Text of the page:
As it stands today, Viper owns 6,401 net royalty acres in the core of the Permian Basin. By all measures, this is good real estate given that the northern Midland is one of the most productive unconventional shale plays in the U.S.
Production has gone up since Viper went public, in part because of $249 million in new acquisitions since it acquired its first assets for $92 million in 2014. In the third quarter of 2014, net production was 2,300 barrels of oil per day (boe/d). In the fourth quarter of 2016, production was 7,919 boe/d. That’s an increase of 244%.
Unfortunately for early investors, the price of oil is down by around 50% since 2014. This hasn’t helped the stock much given that it’s been a challenging time for the company to achieve meaningful revenue growth, despite the nice increase in assets and production. In the fourth quarter of 2016, revenue was $28 million. That’s up just 27% since the fourth quarter of 2014.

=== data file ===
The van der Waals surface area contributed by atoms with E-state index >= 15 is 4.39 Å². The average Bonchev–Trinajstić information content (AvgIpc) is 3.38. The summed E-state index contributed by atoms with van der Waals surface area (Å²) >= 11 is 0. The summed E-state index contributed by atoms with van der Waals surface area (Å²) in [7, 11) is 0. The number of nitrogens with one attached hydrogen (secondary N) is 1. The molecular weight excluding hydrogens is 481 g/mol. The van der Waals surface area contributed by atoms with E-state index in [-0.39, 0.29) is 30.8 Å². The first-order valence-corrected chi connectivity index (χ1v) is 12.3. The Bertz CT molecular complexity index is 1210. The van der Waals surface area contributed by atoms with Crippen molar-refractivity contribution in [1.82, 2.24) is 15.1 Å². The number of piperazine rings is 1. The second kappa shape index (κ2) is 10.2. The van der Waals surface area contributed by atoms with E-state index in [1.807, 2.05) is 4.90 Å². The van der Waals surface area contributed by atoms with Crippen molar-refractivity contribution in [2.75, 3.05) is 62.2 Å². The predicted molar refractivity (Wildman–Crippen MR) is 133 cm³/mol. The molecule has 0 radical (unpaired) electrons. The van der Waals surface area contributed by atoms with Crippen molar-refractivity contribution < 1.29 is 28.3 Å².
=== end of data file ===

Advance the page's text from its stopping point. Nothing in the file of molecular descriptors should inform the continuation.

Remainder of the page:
Things have begun to look up over the past year, however. Oil is up over 50% since it plunged below the $30 mark in early 2016. Against an improving oil price backdrop, Viper grew revenue by 20%, 18% and 40% over the last three quarters, respectively. With revenues growing, earnings followed suit, rising to $0.19 in the fourth quarter of 2016. That’s up from just $0.03 in the same quarter a year ago.
Better revenue and EPS growth helped the management team grow the quarterly distribution to $0.26 for the February 2017 payout. At that level, the payout is finally above where it was three years ago, and is delivering a 5.7% yield to shareholders.